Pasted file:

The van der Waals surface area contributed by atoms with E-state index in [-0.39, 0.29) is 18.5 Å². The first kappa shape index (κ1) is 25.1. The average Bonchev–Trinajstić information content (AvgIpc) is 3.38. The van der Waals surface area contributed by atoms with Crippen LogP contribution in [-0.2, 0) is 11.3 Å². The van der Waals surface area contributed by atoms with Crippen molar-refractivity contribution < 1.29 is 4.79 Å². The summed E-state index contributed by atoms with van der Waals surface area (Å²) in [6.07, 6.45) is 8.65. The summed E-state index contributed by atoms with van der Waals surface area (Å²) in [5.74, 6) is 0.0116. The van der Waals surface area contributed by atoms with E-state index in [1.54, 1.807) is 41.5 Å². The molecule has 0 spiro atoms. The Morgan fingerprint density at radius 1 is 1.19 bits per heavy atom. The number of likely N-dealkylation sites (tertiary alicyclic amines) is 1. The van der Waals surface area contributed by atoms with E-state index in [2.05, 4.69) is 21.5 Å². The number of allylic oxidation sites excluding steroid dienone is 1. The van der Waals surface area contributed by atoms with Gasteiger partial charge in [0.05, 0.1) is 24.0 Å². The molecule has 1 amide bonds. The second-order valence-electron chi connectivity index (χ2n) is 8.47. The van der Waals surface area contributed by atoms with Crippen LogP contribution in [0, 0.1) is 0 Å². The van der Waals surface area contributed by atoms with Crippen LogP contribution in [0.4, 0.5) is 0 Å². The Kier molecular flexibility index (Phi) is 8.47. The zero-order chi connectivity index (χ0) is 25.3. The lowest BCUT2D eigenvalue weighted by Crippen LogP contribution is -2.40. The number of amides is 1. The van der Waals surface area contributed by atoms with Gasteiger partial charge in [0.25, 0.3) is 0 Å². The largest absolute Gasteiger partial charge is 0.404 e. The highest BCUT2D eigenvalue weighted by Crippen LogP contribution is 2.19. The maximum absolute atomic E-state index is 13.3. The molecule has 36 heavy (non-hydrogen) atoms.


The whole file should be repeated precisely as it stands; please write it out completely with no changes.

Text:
The van der Waals surface area contributed by atoms with E-state index in [-0.39, 0.29) is 18.5 Å². The first kappa shape index (κ1) is 25.1. The average Bonchev–Trinajstić information content (AvgIpc) is 3.38. The van der Waals surface area contributed by atoms with Crippen LogP contribution in [-0.2, 0) is 11.3 Å². The van der Waals surface area contributed by atoms with Crippen molar-refractivity contribution < 1.29 is 4.79 Å². The summed E-state index contributed by atoms with van der Waals surface area (Å²) in [6.07, 6.45) is 8.65. The summed E-state index contributed by atoms with van der Waals surface area (Å²) in [5.74, 6) is 0.0116. The van der Waals surface area contributed by atoms with E-state index in [1.54, 1.807) is 41.5 Å². The molecule has 0 spiro atoms. The Morgan fingerprint density at radius 1 is 1.19 bits per heavy atom. The number of likely N-dealkylation sites (tertiary alicyclic amines) is 1. The van der Waals surface area contributed by atoms with E-state index in [2.05, 4.69) is 21.5 Å². The number of allylic oxidation sites excluding steroid dienone is 1. The van der Waals surface area contributed by atoms with Gasteiger partial charge in [0.05, 0.1) is 24.0 Å². The molecule has 1 amide bonds. The second-order valence-electron chi connectivity index (χ2n) is 8.47. The van der Waals surface area contributed by atoms with Crippen LogP contribution in [0, 0.1) is 0 Å². The van der Waals surface area contributed by atoms with Crippen LogP contribution in [0.4, 0.5) is 0 Å². The Kier molecular flexibility index (Phi) is 8.47. The zero-order chi connectivity index (χ0) is 25.3. The lowest BCUT2D eigenvalue weighted by Crippen LogP contribution is -2.40. The number of amides is 1. The van der Waals surface area contributed by atoms with Gasteiger partial charge in [0.25, 0.3) is 0 Å². The largest absolute Gasteiger partial charge is 0.404 e. The highest BCUT2D eigenvalue weighted by Crippen LogP contribution is 2.19. The maximum absolute atomic E-state index is 13.3. The molecule has 36 heavy (non-hydrogen) atoms.